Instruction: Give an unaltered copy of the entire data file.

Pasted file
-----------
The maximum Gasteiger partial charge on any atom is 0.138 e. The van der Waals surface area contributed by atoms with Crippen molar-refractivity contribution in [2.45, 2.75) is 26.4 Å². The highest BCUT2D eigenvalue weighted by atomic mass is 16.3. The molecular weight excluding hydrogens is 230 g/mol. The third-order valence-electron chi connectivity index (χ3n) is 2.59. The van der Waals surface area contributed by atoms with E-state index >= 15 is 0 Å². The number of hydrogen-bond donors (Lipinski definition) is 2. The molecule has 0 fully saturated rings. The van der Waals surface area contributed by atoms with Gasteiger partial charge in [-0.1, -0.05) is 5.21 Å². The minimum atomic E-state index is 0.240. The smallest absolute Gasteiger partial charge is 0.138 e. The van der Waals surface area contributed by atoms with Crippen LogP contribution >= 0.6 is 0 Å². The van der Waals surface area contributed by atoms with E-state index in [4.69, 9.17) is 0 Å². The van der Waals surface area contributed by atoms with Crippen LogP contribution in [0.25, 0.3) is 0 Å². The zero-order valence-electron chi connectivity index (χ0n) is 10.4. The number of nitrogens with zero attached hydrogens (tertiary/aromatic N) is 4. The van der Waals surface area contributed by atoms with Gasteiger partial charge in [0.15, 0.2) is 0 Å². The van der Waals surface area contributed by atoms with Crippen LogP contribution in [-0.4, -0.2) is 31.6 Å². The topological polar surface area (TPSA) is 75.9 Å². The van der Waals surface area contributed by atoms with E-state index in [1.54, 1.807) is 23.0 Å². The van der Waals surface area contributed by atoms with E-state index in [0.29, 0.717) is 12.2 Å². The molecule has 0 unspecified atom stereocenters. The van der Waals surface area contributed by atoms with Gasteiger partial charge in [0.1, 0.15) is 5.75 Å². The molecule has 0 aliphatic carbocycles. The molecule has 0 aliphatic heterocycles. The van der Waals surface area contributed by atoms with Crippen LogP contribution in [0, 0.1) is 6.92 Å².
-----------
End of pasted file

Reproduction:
The maximum Gasteiger partial charge on any atom is 0.138 e. The van der Waals surface area contributed by atoms with Crippen molar-refractivity contribution in [2.45, 2.75) is 26.4 Å². The highest BCUT2D eigenvalue weighted by atomic mass is 16.3. The molecular weight excluding hydrogens is 230 g/mol. The third-order valence-electron chi connectivity index (χ3n) is 2.59. The van der Waals surface area contributed by atoms with E-state index >= 15 is 0 Å². The number of hydrogen-bond donors (Lipinski definition) is 2. The molecule has 0 fully saturated rings. The van der Waals surface area contributed by atoms with Gasteiger partial charge in [-0.1, -0.05) is 5.21 Å². The minimum atomic E-state index is 0.240. The smallest absolute Gasteiger partial charge is 0.138 e. The van der Waals surface area contributed by atoms with Crippen LogP contribution >= 0.6 is 0 Å². The van der Waals surface area contributed by atoms with E-state index in [4.69, 9.17) is 0 Å². The van der Waals surface area contributed by atoms with Crippen LogP contribution in [0.25, 0.3) is 0 Å². The zero-order valence-electron chi connectivity index (χ0n) is 10.4. The number of nitrogens with zero attached hydrogens (tertiary/aromatic N) is 4. The van der Waals surface area contributed by atoms with Gasteiger partial charge in [0.15, 0.2) is 0 Å². The van der Waals surface area contributed by atoms with Crippen LogP contribution in [-0.4, -0.2) is 31.6 Å². The topological polar surface area (TPSA) is 75.9 Å². The van der Waals surface area contributed by atoms with E-state index in [1.54, 1.807) is 23.0 Å². The van der Waals surface area contributed by atoms with E-state index in [0.29, 0.717) is 12.2 Å². The molecule has 0 unspecified atom stereocenters. The van der Waals surface area contributed by atoms with Gasteiger partial charge in [0.1, 0.15) is 5.75 Å². The molecule has 0 aliphatic carbocycles. The molecule has 0 aliphatic heterocycles. The van der Waals surface area contributed by atoms with Crippen LogP contribution in [0, 0.1) is 6.92 Å².